Jay Sousa: Workflow plan will help protect images

12/31/2011 12:35 AM

12/31/2011 12:57 AM

Christmas is over and I am sure everyone took lots of holiday photographs, hopefully with that nice new state of the art digital camera that Santa brought you! The dilemma now is what to do with all of those great holiday memories?

Back in the "old days" of film, we would run down to the neighborhood drugstore and get our film developed and prints made, come home and put the images on the fridge or in a photo album.

We would store the negatives in a shoebox or some other place where we knew that we could get to them in case we wanted to have more prints made at a later date. But things are different now. We don't have anything tangible to hold onto as we did with our negatives.

Our digital photos are there somewhere, stored on our computer's hard drive. We are all just one hard drive crash away from losing all of those photographic memories unless we have a workflow plan that safeguards our images. As a professional photographer the loss of one or more of my photo files could be financially devastating.

I will go over my workflow for making archival files of my images. The first thing that I do after a photo shoot (and I do this as soon as possible) is download the images off my camera's memory card onto my office computer.

There are a couple of ways to do this. First, you can use the cable that was supplied with your camera. Plug one end into your camera and the other end into a USB port on your computer; next turn your camera on to start the download.

The second method, and the method that I use, is to remove your memory card from your camera and plug it into a card reader that is plugged into a USB port on your computer.

A card reader can be purchased from any electronics or camera store starting at around $15. I always save my pictures on my PC to the my pictures folder; if you are a Mac user, this might be different. I always give my file a name based on what type of photographs I am downloading. For example, if I have just done a family portrait I will make a file that starts with FAM, client name and date; it would look like this: FAM-Smith, 12-31-11.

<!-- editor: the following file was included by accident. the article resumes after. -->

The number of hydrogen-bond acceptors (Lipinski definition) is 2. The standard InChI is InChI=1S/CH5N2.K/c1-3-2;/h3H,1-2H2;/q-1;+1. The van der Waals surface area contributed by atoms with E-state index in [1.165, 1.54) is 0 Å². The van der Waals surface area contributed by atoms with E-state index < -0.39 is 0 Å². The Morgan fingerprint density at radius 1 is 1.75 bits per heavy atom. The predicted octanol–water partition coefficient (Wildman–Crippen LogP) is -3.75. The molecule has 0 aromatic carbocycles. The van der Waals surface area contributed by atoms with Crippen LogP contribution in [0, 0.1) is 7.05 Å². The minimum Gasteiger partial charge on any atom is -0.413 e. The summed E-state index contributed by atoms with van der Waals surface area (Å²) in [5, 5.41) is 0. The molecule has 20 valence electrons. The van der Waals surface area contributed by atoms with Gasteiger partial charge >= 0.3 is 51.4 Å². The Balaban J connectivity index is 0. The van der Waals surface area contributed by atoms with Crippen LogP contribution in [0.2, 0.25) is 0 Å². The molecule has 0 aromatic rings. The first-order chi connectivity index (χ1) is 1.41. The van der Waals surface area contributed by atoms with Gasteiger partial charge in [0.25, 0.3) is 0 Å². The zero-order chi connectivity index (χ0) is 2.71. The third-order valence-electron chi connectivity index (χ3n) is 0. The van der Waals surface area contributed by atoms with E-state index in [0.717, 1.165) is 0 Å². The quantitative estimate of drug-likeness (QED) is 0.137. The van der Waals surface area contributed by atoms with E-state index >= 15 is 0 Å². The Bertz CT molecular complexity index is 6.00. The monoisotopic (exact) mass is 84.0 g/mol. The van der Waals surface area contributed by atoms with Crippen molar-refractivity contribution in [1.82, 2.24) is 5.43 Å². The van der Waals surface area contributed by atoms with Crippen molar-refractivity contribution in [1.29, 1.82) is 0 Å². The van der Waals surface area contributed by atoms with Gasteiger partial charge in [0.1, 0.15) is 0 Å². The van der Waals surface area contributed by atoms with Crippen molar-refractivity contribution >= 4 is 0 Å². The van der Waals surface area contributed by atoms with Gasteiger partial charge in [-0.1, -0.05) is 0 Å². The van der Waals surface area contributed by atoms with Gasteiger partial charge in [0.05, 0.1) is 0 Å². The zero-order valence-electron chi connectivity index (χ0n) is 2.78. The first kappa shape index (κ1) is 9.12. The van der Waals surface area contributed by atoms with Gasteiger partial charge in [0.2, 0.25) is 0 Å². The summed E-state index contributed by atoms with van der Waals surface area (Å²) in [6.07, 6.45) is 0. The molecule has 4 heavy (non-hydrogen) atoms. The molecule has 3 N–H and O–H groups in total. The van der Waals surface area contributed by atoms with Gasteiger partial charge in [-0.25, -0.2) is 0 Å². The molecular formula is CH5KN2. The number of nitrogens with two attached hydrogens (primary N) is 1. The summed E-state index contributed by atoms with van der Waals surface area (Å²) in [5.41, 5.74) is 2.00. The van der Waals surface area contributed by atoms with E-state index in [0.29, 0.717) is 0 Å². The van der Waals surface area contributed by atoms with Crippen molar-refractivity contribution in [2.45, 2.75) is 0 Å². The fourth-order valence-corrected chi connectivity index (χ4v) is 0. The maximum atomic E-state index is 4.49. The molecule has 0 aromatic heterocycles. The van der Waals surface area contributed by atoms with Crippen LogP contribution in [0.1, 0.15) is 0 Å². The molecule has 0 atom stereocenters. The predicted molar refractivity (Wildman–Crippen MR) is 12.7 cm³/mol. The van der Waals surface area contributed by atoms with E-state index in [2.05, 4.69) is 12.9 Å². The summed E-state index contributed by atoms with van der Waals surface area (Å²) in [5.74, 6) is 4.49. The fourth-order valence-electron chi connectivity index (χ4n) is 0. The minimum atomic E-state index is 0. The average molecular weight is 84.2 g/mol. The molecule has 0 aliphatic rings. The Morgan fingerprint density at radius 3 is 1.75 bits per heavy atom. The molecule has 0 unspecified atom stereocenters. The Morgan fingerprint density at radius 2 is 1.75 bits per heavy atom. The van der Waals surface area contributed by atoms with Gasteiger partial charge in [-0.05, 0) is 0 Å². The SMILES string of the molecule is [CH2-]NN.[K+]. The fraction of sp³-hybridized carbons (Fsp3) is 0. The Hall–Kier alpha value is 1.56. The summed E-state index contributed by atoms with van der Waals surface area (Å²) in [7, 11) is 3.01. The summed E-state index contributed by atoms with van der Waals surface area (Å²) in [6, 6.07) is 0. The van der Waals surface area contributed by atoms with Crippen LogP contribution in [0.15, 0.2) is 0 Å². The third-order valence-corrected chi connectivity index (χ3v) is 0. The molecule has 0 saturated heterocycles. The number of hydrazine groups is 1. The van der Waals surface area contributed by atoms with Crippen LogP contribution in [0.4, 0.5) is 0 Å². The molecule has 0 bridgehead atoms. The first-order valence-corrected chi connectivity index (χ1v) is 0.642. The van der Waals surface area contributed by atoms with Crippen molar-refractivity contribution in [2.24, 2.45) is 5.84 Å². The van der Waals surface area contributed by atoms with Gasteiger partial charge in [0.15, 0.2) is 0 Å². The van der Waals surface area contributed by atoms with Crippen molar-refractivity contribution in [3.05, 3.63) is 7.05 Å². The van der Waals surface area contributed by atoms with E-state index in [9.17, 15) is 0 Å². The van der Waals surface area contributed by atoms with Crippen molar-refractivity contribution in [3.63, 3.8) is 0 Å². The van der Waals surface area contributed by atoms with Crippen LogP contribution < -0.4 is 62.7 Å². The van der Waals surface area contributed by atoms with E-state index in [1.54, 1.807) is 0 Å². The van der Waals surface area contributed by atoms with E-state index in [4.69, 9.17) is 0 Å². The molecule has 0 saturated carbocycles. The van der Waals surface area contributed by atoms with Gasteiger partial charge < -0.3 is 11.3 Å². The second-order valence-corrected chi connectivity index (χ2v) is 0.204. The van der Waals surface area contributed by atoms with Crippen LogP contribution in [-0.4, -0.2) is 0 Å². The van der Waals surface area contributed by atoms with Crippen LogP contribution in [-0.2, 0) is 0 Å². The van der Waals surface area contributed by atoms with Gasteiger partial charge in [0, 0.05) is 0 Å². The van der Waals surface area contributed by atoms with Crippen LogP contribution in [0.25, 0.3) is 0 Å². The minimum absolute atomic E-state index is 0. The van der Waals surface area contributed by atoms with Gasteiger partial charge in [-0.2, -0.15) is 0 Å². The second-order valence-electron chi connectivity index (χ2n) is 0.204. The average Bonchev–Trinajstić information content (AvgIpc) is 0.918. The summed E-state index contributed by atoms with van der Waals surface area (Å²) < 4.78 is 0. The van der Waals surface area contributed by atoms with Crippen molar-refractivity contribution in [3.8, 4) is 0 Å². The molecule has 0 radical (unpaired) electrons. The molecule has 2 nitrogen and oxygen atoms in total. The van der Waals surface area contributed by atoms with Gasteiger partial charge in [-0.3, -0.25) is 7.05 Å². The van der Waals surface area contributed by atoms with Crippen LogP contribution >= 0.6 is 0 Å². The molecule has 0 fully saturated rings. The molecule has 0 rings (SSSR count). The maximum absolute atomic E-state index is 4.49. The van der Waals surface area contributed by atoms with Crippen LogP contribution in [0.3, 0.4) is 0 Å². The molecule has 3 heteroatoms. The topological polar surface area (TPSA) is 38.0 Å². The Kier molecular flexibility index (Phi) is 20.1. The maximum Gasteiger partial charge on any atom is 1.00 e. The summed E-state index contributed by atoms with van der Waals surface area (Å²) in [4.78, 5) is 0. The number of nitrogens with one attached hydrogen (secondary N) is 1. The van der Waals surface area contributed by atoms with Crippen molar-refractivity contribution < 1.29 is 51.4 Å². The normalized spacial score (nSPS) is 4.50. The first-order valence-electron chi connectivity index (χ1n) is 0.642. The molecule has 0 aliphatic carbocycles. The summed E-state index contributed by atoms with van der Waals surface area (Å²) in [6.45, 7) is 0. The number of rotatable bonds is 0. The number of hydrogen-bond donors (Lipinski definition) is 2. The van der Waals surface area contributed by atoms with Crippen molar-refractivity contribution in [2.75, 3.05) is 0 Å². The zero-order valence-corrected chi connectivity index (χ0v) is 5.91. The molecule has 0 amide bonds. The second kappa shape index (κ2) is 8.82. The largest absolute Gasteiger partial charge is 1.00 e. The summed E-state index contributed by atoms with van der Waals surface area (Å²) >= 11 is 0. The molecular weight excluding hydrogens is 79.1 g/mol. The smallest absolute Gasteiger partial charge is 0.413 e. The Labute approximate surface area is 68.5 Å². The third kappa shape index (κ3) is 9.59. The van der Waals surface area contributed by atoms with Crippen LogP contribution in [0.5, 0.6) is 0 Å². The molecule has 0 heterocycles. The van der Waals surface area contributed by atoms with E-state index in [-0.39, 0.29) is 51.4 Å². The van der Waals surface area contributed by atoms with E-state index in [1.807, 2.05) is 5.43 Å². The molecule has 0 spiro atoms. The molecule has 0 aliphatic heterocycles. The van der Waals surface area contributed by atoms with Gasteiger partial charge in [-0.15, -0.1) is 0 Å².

This helps me locate a particular file quickly and easily without having to search through hundreds of files. You will find your own codes for the things that you shoot. Just make sure that you stay consistent with how you label things.

Once all the images are downloaded, I will then copy that file to an external hard drive, which is much less likely to crash than your computer's internal hard drive, where they will stay permanently. When one external hard drive is full, I buy another. I do shoot almost every day and the files from my 21MP camera are huge. I need between 750 gigabytes and a terabyte of storage a year, while 500 gigabytes of storage might last the average amateur a few years.

I do keep the file from a particular job on my computer's hard drive until I am finished with that job and my client has finished photographs in hand. Only then will I delete that file from my computer's hard drive, leaving the file on just the external hard drive.

As an added security measure, I always burn a CD or DVD of that photo shoot as well. I never delete the images from my camera's memory card until I have the images backed up on the external drive.

It is very important that you discipline yourself to do these tasks as soon as possible after taking pictures to safeguard your once-in-a-lifetime memories.

I have updated my website, www.jaysousaphotography.com, with all new classes and workshops for 2012, including the exciting all-new Photography Learning Club.

Have a safe New Year's Eve and a happy new year, everyone! Make a New Year's resolution to take more photos in 2012!

Jay Sousa has been a full-time professional photographer for 32 years. He owns both Jay Sousa Photography and Gallery on the Square in Merced, teaches photography at Merced College, and leads private and group photography workshops. You can contact him at jay.sousa@sbcglobal.net.

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